Knobs projecting from membranes were never demonstrable by electron microscopy of negatively stained mitochondrial fractions isolated from a respiratory-deficient strain (cytoplasmic petite) of baker's yeast grown into stationary phase. Knobs projecting from some membranes were always demonstrable by electron microscopy of negatively stained mitochondrial fractions isolated from a respiratory-competent strain (grande) of baker's yeast grown into stationary phase, provided grande mitochondrial fractions were aged or osmotically shocked. Electron microscopy of sectioned petite cells showed there were fewer cristae per mitochondrion, fewer mitochondria per cell, and decreased total cristal area per cell.
 
The properties of the tegumental hexose transport systems of the intestinal helminths Hymenolepis diminuta (Cestoda: Cyclophyllidea) and Moniliformis dubius (Acanthocephala) are described and compared to those of the glucose transport systems of other tapeworm species and of the mucosal brush border of the vertebrate intestine. Glucose transport and accumulation in H. diminuta and in other cestodes are Na+-dependent and K+- and phlorizin-sensitive, and the tegumental glucose transport loci have substrate specificities very similar to those of the vertebrate intestinal mucosa. In contrast, glucose transport across the tegumental surface of M. dubius is neither Na+-dependent nor phlorizin-sensitive, and the substrate specificities of the facilitated diffusion systems for hexose transport in the tegument of this acanthocephalan are markedly different from those observed for the concentrative transport systems of the H. diminuta tegument and of the host intestinal mucosa. The accumulation of free glucose pools within the body wall of M. dubius appears to involve the "shuttling" of absorbed glucose through the nonreducing disaccharide trehalose. It is suggested that the differences in mechanisms of glucose transport and accumulation between M. dubius, on the one hand, and the tapeworm tegument and the vertebrate intestinal mucosa, on the other, derive from differences in the cytoarchitecture of these absorptive surfaces which share a common biochemical environment. It is further suggested that Na+-coupled carbohydrate transport against a concentration difference may be a unique feature of tissues whose absorptive surfaces comprise a brush border membrane.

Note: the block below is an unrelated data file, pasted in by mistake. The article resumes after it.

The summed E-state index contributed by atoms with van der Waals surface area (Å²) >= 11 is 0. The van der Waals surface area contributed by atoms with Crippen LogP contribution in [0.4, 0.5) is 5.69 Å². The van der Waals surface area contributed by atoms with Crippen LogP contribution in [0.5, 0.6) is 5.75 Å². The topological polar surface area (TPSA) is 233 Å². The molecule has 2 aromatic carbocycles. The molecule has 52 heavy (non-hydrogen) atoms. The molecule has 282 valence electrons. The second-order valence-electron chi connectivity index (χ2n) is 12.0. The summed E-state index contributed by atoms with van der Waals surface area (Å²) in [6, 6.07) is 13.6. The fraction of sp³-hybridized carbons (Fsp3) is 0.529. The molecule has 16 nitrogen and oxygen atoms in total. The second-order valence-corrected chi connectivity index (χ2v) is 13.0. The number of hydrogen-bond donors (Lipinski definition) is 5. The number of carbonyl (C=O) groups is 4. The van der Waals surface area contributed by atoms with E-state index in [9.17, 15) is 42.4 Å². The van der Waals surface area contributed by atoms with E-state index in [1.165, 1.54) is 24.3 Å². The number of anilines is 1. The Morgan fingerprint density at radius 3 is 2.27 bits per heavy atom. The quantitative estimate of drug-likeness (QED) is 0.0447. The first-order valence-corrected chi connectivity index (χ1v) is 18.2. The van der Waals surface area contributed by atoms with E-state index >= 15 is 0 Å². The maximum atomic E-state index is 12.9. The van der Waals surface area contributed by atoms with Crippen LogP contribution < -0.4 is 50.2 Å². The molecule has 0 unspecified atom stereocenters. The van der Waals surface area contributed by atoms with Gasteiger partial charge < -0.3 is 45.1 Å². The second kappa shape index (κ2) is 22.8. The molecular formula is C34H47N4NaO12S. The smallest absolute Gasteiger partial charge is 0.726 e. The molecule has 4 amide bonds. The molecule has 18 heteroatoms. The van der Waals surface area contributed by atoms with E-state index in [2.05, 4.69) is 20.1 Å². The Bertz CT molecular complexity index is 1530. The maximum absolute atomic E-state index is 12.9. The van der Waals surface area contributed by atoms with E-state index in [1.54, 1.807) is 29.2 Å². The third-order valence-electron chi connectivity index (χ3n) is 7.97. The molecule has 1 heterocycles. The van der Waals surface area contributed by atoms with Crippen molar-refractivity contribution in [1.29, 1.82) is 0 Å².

The concept of the brush border as a digestive-absorptive surface is reviewed and brought up to date in terms of brush border membrane enzymes, brush border membrane transport systems, and those brush border membrane diseases which result from deletion of enzymic or transport activities. The molecular basis of brush border membrane disease, in the case of sucrase-isomaltase deletion, is indicated to be an absence of enzyme protein from the membrane rather than its presence with altered properties.
 
Detailed descriptions of the karyotypes of 47 species in the tribes Sciomyzini and Tetanocerini demonstrate that different genera of Sciomyzidae are evolving karyologically at different rates. All have 2n = 12 chromosomes, except two species of Pteromicra (2n = 10) and Sepedon spinipes americana (2n = 11 in $\male$ and 12 in $\female$). Various sex-chromosome systems, including XO/XX, XY/XX, and X1X2Y/X1X1X2X2, have been found, and the sex chromosomes are heterochromatic in about one-fourth of the species studied. The autosomes are less variable than the sex chromosomes. There is considerable karyological variation in the Sciomyzini, especially in Pherbellia. In the Tetanocerini, species of genera centered around Dictya have retained similar and apparently conservative karyotypes; those of Tetanocera are relatively variable, and those of Sepedon are even more variable.